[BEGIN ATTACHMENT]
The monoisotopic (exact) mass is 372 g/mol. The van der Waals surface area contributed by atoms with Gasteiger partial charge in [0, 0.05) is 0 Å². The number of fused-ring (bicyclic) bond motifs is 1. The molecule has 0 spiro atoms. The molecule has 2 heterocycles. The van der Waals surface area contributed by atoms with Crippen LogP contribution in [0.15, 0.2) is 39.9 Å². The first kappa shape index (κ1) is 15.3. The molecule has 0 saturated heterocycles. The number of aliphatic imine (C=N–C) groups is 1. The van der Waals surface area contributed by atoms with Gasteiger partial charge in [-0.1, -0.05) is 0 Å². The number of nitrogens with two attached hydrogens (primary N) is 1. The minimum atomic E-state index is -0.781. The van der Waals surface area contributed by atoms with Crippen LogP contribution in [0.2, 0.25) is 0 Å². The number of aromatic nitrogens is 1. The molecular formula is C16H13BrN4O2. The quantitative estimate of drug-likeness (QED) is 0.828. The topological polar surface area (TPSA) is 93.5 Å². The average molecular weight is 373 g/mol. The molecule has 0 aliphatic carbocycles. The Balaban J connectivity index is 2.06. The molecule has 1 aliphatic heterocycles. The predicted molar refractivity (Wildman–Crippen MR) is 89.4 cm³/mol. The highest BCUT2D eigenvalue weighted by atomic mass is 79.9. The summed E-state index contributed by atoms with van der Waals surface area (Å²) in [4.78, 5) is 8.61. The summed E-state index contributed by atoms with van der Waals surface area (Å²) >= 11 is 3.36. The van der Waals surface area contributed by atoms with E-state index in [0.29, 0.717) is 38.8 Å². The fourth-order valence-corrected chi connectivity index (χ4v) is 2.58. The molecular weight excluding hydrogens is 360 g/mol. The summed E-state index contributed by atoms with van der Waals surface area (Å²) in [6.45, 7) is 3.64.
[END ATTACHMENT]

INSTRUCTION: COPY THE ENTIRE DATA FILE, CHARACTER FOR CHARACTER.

The monoisotopic (exact) mass is 372 g/mol. The van der Waals surface area contributed by atoms with Gasteiger partial charge in [0, 0.05) is 0 Å². The number of fused-ring (bicyclic) bond motifs is 1. The molecule has 0 spiro atoms. The molecule has 2 heterocycles. The van der Waals surface area contributed by atoms with Crippen LogP contribution in [0.15, 0.2) is 39.9 Å². The first kappa shape index (κ1) is 15.3. The molecule has 0 saturated heterocycles. The number of aliphatic imine (C=N–C) groups is 1. The van der Waals surface area contributed by atoms with Gasteiger partial charge in [-0.1, -0.05) is 0 Å². The number of nitrogens with two attached hydrogens (primary N) is 1. The minimum atomic E-state index is -0.781. The van der Waals surface area contributed by atoms with Crippen LogP contribution in [0.2, 0.25) is 0 Å². The number of aromatic nitrogens is 1. The molecular formula is C16H13BrN4O2. The quantitative estimate of drug-likeness (QED) is 0.828. The topological polar surface area (TPSA) is 93.5 Å². The average molecular weight is 373 g/mol. The molecule has 0 aliphatic carbocycles. The Balaban J connectivity index is 2.06. The molecule has 1 aliphatic heterocycles. The predicted molar refractivity (Wildman–Crippen MR) is 89.4 cm³/mol. The highest BCUT2D eigenvalue weighted by atomic mass is 79.9. The summed E-state index contributed by atoms with van der Waals surface area (Å²) in [4.78, 5) is 8.61. The summed E-state index contributed by atoms with van der Waals surface area (Å²) >= 11 is 3.36. The van der Waals surface area contributed by atoms with E-state index in [0.29, 0.717) is 38.8 Å². The fourth-order valence-corrected chi connectivity index (χ4v) is 2.58. The molecular weight excluding hydrogens is 360 g/mol. The summed E-state index contributed by atoms with van der Waals surface area (Å²) in [6.45, 7) is 3.64.